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Bayer’s Biggest Mistake –Buying Monsanto?

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Shares in Bayer plummeted this year and many jobs axed, mainly due to concerns over Monsanto’s Roundup Cancer Lawsuits

San Francisco, CAAugust 10, 2018 was a bad day for Bayer and Monsanto executives. That was the day when San Francisco jurors determined that Monsanto’s (and now Bayer’s) RoundUp and Ranger Pro caused cancer in a former school groundskeeper who claimed his terminal cancer had been caused by the glyphosate-based weed-killers.

Bayer and Monsanto Deal



Bayer’s shares have dropped more than a third this year. If financial experts are correct in reasoning that it’s mainly because of the lawsuits involving Roundup, the German company’s future may look bleak. On that day in August, $289 million in damages was awarded to Dewayne Johnson. Although the amount was later reduced to $29 million, more than four thousand individuals with similar Monsanto lawsuits are waiting their day in court. Bayer, in June 2018, won over Monsanto with a takeover offer of about $66 billion.

The $128 a share deal, up from Bayer's previous offer of $127.50 a share, is the biggest of the year so far and the largest cash bid on record, reported Scientific American. If all went according to plan, Bayer’s deal would create a company with more than a quarter of the combined world market for seeds and pesticides in the fast-consolidating farm supplies industry – a deal opposed by many, from environmentalists to healthcare professionals to farmers. (Farmers are mainly worried about Bayer’s power and their advantage in digital farming data, which would tell them how and when to till, sow, spray, fertilize and pick crops based on algorithms.)

Also opposed to the deal was Marjin Dekkers, a senior executive who ran Bayer in 2010. According to the Wall Street Journal, , Dekkers viewed the plan to acquire Monsanto as “fraught with risks, from the all-cash financing and the challenge of integrating two companies with very different cultures, to the reputational challenges springing from Monsanto’s controversial image.”

Bayer Facing more Monsanto Roundup Litigation



Having put aside nearly $250 million for all litigation, Bayer was ill-prepared for Monsanto Glyphosate Lawsuits-- Dewayne Johnson’s award alone exceeded that amount. The giant chemical company is now looking at how to deal with thousands of people with claims similar to Johnson’s Roundup-cancer lawsuit, including plaintiff Richard Giglio.

EMANUEL RICHARD GIGLIO v. MONSANTO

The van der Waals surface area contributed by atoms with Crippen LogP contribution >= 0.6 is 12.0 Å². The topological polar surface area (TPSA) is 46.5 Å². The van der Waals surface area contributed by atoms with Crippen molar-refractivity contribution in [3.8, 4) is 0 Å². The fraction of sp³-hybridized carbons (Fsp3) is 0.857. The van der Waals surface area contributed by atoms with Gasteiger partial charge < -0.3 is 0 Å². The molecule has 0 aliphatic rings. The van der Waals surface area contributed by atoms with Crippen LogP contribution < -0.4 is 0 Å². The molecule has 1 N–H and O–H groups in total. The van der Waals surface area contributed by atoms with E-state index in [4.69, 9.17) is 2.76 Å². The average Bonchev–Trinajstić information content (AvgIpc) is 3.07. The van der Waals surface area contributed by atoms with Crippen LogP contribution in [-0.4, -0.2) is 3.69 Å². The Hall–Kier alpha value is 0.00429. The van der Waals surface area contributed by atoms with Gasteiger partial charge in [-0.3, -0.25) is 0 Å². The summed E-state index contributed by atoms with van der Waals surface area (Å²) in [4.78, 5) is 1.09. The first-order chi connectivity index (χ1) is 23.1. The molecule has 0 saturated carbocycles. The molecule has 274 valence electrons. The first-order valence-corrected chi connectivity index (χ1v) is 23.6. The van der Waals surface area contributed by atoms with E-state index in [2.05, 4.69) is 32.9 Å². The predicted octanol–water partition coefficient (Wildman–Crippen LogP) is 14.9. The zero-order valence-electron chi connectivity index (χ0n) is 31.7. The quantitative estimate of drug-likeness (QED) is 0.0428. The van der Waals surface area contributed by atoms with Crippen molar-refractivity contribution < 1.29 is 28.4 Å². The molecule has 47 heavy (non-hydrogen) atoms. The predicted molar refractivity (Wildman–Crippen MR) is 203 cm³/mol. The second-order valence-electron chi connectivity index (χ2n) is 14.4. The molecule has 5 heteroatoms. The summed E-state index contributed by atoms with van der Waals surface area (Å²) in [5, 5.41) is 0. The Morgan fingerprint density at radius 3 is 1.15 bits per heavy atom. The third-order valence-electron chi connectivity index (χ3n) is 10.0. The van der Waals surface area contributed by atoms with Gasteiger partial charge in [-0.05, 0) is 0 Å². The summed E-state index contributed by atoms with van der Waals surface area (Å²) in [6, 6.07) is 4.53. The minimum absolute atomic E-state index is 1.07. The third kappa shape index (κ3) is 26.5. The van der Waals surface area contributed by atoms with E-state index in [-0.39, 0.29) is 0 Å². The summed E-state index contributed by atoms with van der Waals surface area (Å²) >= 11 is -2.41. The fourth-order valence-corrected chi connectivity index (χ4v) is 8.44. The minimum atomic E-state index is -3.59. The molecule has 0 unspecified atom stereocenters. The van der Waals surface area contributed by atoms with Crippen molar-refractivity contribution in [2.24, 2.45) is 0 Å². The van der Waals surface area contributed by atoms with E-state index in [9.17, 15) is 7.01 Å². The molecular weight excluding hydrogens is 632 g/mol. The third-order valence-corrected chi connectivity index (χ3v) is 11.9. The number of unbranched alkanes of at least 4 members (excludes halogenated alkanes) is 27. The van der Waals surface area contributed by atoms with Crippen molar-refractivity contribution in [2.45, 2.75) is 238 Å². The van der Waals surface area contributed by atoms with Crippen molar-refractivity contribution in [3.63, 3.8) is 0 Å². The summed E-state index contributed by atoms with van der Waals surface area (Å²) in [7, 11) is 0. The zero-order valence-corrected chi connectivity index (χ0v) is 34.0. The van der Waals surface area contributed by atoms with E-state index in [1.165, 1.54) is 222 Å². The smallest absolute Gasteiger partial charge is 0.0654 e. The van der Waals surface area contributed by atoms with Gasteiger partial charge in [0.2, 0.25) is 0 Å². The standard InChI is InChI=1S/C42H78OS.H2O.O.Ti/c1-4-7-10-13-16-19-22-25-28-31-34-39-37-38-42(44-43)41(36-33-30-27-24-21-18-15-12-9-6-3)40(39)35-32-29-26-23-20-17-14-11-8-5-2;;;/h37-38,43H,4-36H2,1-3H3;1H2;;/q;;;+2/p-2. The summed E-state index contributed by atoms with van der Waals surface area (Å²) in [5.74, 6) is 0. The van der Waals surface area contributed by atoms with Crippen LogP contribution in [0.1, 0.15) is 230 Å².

Filed in the California Southern District Court in October 2015, Giglio alleges that exposure to Roundup caused him to develop non-Hodgkin's lymphoma (Case No.: 15cv2279), but he might succumb to cancer before his trial. In April of 2018 Giglio’s oncologist gave him less than six months to live. Giglio, age 66, owned a landscaping company that installed synthetic turf. He used a gallon of Roundup every two months for about five years to remove grass from his customers’ property, but stopped using the toxic herbicide in 2015 when he was diagnosed with the same cancer as Dewayne Johnson.

Although glyphosate, the active ingredient in Roundup, was classified as a probable cause of human cancer in 2015 by the World Health Organization, the U.S. Environmental Protection Agency and several regulatory agencies in Europe have found it to be a safe product.

READ ABOUT ROUNDUP CANCER LAWSUITS

Roundup Cancer Legal Help

If you or a loved one have suffered losses in this case, please click the link below and your complaint will be sent to a defective products lawyer who may evaluate your Roundup Cancer claim at no cost or obligation.

READER COMMENTS

Posted by

on
My late husband, Capt. William J. Boritz, USAF Ret. often used Roundup on our own and on his parents property to kill weeds. His father, Lt. Col. Samuel L. Boritz, USAF Ret. Both may have also been exposed repeatedly to the toxic weed killer on the U.S. Air Force bases where they worked.

My husband was diagnosed with stage 4 non-Hodgkins lymphoma through the Atlanta VA Hospital here. His parents had moved to Arizona from Atlanta about 1998-99 and his father was diagnosed with non-Hodgkins lymphoma (of the eye) some years later. My husband was successfully treated for the lymphoma at the Atlanta VA Hospital where he later died from other causes, May 17, 2010. His father had recurring battles with his lymphoma and was treated through Johns Hopkins hospital in the Phoenix area. He did die from the lymphoma.

I do not know if either or both cases are suitable for this litigation. Their medical and service records are easily available. They are survived by myself, my 2 daughters and 2 grandchildren, my sister-in-law, and her 2 sons.

Posted by

on
Do you practice also for utah
Thanks
Elham

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